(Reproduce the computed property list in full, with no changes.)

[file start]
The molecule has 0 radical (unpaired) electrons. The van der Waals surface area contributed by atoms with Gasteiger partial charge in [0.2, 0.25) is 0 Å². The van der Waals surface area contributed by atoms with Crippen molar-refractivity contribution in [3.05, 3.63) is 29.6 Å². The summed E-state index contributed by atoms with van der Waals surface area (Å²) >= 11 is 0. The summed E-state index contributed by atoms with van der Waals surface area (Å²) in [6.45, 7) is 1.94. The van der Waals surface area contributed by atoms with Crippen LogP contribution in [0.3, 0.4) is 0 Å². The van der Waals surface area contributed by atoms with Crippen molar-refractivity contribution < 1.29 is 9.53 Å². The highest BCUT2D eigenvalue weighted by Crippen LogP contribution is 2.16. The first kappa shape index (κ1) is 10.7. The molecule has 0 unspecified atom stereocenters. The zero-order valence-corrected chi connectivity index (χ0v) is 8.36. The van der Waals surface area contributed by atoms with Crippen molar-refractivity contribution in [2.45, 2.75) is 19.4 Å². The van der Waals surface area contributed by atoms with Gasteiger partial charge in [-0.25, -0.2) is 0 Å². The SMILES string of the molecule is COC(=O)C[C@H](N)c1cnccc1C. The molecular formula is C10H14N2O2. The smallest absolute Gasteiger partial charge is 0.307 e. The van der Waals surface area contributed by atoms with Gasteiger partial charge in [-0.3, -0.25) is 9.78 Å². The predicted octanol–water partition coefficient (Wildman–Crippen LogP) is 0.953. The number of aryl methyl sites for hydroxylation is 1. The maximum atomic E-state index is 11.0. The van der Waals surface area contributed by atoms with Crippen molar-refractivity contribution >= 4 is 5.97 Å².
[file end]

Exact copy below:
The molecule has 0 radical (unpaired) electrons. The van der Waals surface area contributed by atoms with Gasteiger partial charge in [0.2, 0.25) is 0 Å². The van der Waals surface area contributed by atoms with Crippen molar-refractivity contribution in [3.05, 3.63) is 29.6 Å². The summed E-state index contributed by atoms with van der Waals surface area (Å²) >= 11 is 0. The summed E-state index contributed by atoms with van der Waals surface area (Å²) in [6.45, 7) is 1.94. The van der Waals surface area contributed by atoms with Crippen LogP contribution in [0.3, 0.4) is 0 Å². The van der Waals surface area contributed by atoms with Crippen molar-refractivity contribution < 1.29 is 9.53 Å². The highest BCUT2D eigenvalue weighted by Crippen LogP contribution is 2.16. The first kappa shape index (κ1) is 10.7. The molecule has 0 unspecified atom stereocenters. The zero-order valence-corrected chi connectivity index (χ0v) is 8.36. The van der Waals surface area contributed by atoms with Crippen molar-refractivity contribution in [2.45, 2.75) is 19.4 Å². The van der Waals surface area contributed by atoms with Gasteiger partial charge in [-0.25, -0.2) is 0 Å². The SMILES string of the molecule is COC(=O)C[C@H](N)c1cnccc1C. The molecular formula is C10H14N2O2. The smallest absolute Gasteiger partial charge is 0.307 e. The van der Waals surface area contributed by atoms with Gasteiger partial charge in [-0.3, -0.25) is 9.78 Å². The predicted octanol–water partition coefficient (Wildman–Crippen LogP) is 0.953. The number of aryl methyl sites for hydroxylation is 1. The maximum atomic E-state index is 11.0. The van der Waals surface area contributed by atoms with Crippen molar-refractivity contribution >= 4 is 5.97 Å².